Treesdale Jumps on Rising-Rates Bandwagon

Count Treesdale Partners among a growing number of fund operators that are marketing vehicles designed to profit from rising interest rates.

The New York firm has been running the strategy for a separate account that gained 12.8% on a gross basis from April to the end of September. More than half of that return — or 7.4 percentage points — was earned in June, after the Federal Reserve signaled it would soon begin winding down its bond-buying program. Although the Fed has since made it clear that it is in no rush to begin tightening, bond investors increasingly are resigned to the fact that rates will begin rising sooner rather than later.

The planned fund is designed to outperform when rates are rising, but still deliver a positive return even if rates remain low. How? By investing in interest-only strips of mortgage-backed securities, which have the “unique characteristics of positive carry combined with negative duration,” according to marketing materials for the fund.

Treesdale is poised to launch the vehicle in the coming months, though the exact timing is uncertain. Meanwhile, the firm is acting as a sub-advisor for a planned exchange traded-fund to be called AdvisorShares Treesdale Rising Rates ETF. The vehicle’s sponsor, AdvisorShares, is a Bethesda, Md., firm specializing in actively managed ETFs.

“There is definitely a sentiment out there that the credit cycle has bottomed and that rates will be rising from here,” said Neal Berger, president of New York fund-of-funds shop Eagle’s View Capital. “As such, managers are trying to take advantage of this sentiment by creating products that will resonate with investors.”

Overseeing Treesdale’s rates strategy is portfolio manager Zachary Cooper, who joined the firm in March following a stint as a mortgage-bond trader at broker-dealer PrinceRidge. Prior to that, he was a senior portfolio manager focused on structured products at now-defunct hedge fund shop Highland Financial.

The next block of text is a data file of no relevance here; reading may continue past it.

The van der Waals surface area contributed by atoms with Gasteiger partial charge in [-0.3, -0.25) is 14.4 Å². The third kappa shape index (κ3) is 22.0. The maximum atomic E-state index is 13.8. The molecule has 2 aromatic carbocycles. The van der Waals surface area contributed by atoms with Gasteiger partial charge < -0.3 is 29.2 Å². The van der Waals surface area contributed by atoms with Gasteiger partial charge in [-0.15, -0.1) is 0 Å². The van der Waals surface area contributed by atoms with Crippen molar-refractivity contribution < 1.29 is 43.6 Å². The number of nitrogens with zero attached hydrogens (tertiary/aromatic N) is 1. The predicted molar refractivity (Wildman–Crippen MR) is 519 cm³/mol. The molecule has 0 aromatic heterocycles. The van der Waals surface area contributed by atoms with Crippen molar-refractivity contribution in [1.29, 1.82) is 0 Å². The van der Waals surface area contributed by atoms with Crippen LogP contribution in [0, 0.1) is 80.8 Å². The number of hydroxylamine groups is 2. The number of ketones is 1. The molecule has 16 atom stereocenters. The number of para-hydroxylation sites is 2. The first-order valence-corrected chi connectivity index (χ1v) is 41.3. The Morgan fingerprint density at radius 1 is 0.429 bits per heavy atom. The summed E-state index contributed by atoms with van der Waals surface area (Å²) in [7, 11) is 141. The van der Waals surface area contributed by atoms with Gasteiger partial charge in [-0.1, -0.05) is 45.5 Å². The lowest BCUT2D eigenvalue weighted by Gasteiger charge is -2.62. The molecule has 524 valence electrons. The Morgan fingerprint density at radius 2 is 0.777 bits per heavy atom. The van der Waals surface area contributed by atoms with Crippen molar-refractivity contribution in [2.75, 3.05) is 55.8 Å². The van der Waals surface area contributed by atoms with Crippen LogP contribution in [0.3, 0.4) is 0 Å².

Other debt-fund operators with rising-rate products in the market include Metacapital Management, whose Metacapital Rising Rate Fund gained 12% from its May 1 inception through Sept. 30. Like Treesdale, Metacapital is seeking to differentiate its approach from a straight-forward bearish bet on bonds.

“Most rising-rates strategies entail negative carry, as they are either short the bond market explicitly or implicitly through the purchase of put options,” Metacapital founder Deepak Narula said in an Oct. 25 letter to investors. “We construct a portfolio that has modest positive carry if rates are unchanged but significant upside potential if rates were to rise. To construct such a portfolio, we combine high-yielding mortgage-backed securities with out-of-the-money options on interest rates.”

The Metacapital vehicle manages about $250 million, mostly for wealthy families and funds of funds. “Based on initial indications, we expect good investor interest,” Narula said. Metacapital runs about $1.6 billion overall, mainly in its Metacapital Mortgage Opportunities Fund.

Emerging Sovereign Group has been offering a rising-rates fund since 2009, though negative performance has kept a lid on the vehicle’s assets. That may change, however, as the ESG Treasury Opportunities Master Portfolio was running a 26.3% year-to-date gain as of Sept. 30. The fund lost 21.9% last year, 51.9% in 2011 and 13% in 2010 — for a cumulative loss of 58.6% through September.

The vehicle has $89 million under management, including leverage. Overall, the New York firm had $7.2 billion of regulatory assets as of June 30.

Treesdale was managing a total of $109 million as of June 30, down from about $350 million in 2011. The dip partly reflects the liquidation of its 9W Credit Opportunities Fund last year. The 10-year-old firm is led by Dennis Rhee and Yung Lim.

Back Print